It's now two weeks since the UK was originally due to leave the European Union, and the future of the Brexit process - or if we'll even leave at all - remains as uncertain as ever. Whatever happens there'll be an impact on the food we eat - but exactly what form this impact will take remains to be seen. IAN CRAIG looks at the issue.

ALMOST three years since the UK voted to leave the European Union and the future seems no more certain now than it did then.

Whether we leave with a deal, without one, or don't leave altogether - all possibilities are still up in the air, it seems.

One of the sectors which could be affected is Wales' food industry. New tariffs on food imports could drive costs up, and the loss of access to European suppliers may mean some products customers currently take for granted are in short supply.

This is something Richard Soar, who owns Rae Barton's food and veg stall in Newport Market, is well aware of.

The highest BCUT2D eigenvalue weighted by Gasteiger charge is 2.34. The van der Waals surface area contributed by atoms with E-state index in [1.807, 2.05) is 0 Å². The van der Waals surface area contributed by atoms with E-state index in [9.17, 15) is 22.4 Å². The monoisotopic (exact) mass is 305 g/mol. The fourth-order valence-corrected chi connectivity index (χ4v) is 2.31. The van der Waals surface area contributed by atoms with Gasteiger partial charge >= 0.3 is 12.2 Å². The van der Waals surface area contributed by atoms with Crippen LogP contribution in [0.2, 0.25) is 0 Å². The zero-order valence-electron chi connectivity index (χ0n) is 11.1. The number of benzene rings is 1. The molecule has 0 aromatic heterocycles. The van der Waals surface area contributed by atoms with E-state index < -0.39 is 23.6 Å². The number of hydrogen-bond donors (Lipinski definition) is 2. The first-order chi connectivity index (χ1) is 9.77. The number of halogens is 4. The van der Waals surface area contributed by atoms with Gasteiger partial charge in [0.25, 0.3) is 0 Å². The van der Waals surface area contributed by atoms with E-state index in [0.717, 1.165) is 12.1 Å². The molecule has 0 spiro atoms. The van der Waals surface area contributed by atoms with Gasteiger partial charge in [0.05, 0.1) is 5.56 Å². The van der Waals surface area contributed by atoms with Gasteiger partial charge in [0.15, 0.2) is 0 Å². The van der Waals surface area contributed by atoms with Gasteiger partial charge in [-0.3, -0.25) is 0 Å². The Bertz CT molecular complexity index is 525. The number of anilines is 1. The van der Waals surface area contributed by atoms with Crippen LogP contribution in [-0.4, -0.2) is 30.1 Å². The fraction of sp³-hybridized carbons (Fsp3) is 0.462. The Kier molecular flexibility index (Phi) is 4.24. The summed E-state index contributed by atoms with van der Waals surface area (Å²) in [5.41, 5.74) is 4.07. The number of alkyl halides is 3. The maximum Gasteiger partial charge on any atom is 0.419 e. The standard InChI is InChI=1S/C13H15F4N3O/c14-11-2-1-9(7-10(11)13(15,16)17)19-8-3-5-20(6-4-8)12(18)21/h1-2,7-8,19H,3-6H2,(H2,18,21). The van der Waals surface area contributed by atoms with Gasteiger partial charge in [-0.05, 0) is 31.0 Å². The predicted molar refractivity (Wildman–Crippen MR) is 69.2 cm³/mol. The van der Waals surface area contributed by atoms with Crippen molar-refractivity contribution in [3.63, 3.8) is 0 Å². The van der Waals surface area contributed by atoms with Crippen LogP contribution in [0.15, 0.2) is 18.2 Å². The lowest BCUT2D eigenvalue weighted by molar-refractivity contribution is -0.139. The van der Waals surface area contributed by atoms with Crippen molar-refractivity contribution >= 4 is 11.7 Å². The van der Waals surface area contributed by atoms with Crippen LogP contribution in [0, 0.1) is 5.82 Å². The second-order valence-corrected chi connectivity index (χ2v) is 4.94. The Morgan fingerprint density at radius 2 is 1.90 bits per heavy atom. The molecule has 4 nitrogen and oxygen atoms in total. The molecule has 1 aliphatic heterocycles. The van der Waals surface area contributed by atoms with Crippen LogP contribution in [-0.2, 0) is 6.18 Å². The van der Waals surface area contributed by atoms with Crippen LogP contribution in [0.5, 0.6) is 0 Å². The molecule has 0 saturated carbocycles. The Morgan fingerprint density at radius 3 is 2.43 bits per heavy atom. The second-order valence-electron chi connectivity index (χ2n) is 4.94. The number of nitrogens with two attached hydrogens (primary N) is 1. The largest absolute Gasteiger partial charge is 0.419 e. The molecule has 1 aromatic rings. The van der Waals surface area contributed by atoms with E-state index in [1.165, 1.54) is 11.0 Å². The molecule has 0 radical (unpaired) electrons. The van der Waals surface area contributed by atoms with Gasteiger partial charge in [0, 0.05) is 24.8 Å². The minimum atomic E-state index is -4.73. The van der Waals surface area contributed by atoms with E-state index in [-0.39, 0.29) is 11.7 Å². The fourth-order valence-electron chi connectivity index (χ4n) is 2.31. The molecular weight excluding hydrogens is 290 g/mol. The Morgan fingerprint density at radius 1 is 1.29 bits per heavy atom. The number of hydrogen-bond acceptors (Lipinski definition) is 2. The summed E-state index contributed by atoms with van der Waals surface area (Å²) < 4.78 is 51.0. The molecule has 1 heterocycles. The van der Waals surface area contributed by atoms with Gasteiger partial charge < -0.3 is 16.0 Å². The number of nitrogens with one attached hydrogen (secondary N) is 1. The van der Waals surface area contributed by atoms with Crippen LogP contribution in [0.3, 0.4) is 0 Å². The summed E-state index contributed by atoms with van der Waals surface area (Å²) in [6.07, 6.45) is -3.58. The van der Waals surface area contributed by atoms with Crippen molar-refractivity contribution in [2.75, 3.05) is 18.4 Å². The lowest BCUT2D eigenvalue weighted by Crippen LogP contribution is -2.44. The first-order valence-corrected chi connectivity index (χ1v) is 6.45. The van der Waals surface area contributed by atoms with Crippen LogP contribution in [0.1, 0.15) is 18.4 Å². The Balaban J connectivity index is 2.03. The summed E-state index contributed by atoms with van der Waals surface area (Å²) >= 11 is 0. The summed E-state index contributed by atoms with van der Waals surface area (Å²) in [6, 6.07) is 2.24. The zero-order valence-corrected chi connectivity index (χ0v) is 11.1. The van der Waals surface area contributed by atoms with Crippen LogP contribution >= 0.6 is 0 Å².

South Wales Argus:

Richard Soar

"We get a lot of our produce from Europe," he said. "Particularly Spain, France and Holland.

"But we don't know what's happening - no one knows.

"That's kept prices up."

Mr Soar said his suppliers had told him they would continue to attempt to provide the same service regardless of the outcome, but don't know how difficult it will be.

"It's going to affect everybody in my game," he said.

"All my suppliers are still going to try to get stuff, but they don't know how much it's going to go up by.

"We don't produce enough in this country - at one time we did, but we don't any more.

"A lot of British growers went out to Spain because they can grow tomatoes and things all year round, which you can't do here. So it's going to affect them.

"And it's going to affect the workforce too - a lot of growers in this country use a lot of Polish workers and they can't get British workers to do it any more."

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He added ultimately some companies might be forced to close.

"It might get that expensive that we might not be able to carry on because people might not want to come and buy it," he said.